Reign of Terror
The Reign of Terror (June 1793 – July 1794) was a period in the French Revolution characterized by brutal repression. The Terror originated with a centralized political regime that suspended most of the democratic achievements of the revolution, and intended to pursue the revolution on social matters. Its stated aim was to destroy internal enemies and conspirators and to chase the external enemies from French territory.
The French Revolution began not only as a revolt against the monarchy, but had a strong anti-clerical streak as well. The revolutionaries were largely atheists, products of the Enlightenment. One of the more ironic developments then was the institute of a new cult of the "goddess of Reason." It was an attempt by the revolutionaries to "dress up" their atheistic views in the garb of religion in order to achieve the unifying benefits of religion. It was largely met with skepticism.
The Terror as such started on September 5, 1793 and, as the Reign of Terror, lasted until the summer of 1794, taking the lives of anywhere between 18,000 to 40,000 people (estimates vary widely). Thousands would die by means of the guillotine, including many of the greatest lights of the revolution, like Georges Danton. In the single month before it ended, 1,300 executions took place. The deaths can be explained in part by the sense of emergency that gripped the revolutionary leadership as the country teetered on the brink of civil war.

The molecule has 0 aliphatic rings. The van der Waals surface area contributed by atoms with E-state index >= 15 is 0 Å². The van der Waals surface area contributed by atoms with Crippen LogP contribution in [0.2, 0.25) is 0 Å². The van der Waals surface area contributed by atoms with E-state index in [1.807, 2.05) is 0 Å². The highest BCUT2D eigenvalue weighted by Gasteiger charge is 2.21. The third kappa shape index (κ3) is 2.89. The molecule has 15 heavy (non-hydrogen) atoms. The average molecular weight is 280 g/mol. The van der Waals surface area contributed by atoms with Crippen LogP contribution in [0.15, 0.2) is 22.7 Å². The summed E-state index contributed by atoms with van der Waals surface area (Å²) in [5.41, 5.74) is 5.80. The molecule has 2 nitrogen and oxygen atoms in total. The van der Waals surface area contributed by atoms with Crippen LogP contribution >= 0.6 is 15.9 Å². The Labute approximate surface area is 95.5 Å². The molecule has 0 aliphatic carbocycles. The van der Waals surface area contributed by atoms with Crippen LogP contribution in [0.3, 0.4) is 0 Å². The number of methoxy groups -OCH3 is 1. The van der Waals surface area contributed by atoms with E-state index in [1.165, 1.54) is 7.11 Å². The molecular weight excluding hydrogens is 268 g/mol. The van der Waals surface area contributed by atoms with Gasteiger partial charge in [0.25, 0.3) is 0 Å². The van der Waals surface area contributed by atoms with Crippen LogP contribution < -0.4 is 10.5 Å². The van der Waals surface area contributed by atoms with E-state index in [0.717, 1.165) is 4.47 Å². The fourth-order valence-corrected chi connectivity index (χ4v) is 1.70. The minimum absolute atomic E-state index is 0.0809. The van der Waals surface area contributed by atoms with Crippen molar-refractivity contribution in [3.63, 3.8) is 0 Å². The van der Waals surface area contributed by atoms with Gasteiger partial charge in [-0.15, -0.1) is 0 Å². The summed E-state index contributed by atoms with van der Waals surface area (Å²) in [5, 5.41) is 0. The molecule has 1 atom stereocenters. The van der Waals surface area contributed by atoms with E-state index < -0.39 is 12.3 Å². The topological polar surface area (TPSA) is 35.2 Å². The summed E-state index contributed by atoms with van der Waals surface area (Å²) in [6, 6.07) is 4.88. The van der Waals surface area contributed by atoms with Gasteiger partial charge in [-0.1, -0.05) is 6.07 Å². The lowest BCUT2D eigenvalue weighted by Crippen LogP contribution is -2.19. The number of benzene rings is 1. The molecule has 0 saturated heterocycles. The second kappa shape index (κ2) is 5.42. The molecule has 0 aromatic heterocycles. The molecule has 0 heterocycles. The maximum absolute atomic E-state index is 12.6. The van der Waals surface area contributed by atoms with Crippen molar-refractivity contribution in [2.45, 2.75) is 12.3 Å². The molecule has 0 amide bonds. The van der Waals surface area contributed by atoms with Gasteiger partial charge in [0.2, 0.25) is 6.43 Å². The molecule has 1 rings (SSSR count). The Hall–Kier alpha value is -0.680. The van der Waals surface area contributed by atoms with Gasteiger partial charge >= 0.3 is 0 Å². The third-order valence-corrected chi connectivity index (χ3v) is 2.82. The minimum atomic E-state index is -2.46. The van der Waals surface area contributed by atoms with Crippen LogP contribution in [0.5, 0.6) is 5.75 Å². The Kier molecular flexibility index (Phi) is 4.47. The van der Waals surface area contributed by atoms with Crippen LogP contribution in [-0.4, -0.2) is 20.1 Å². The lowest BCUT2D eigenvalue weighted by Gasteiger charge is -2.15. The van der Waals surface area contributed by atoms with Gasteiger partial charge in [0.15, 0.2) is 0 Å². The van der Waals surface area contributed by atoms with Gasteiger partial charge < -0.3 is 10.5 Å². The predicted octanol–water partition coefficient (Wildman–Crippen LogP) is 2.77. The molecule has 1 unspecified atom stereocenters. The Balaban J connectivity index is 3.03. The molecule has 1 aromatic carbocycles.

In the summer of 1793, the French Revolution was threatened both by internal enemies and conspirators, and by foreign European monarchies fearing that the revolution would spread. Almost all European governments in that era were based on royal sovereignty, whether absolute or constitutional, rather than the popular sovereignty asserted by the revolutionary French. Foreign powers wanted to stifle the democratic and republican ideas. Their armies were pressing on the border of France.
Foreign powers had already threatened the French population with horrible retaliation if they did not free King Louis XVI and reinstate him as a monarch. Louis XVI himself was suspected of conspiring with foreign powers who wished to invade France and restore the absolute monarchy.
The former French nobility, having lost its inherited privileges, had a stake in the failure of the revolution. The Roman Catholic Church was generally against the revolution as well, which (through the Civil Constitution of the Clergy) turned the clergy into employees of the state, requiring that they take an oath of loyalty to the nation. About half the clergy, mainly in western France, refused the oath, making themselves known as refractory priests or non-jurors.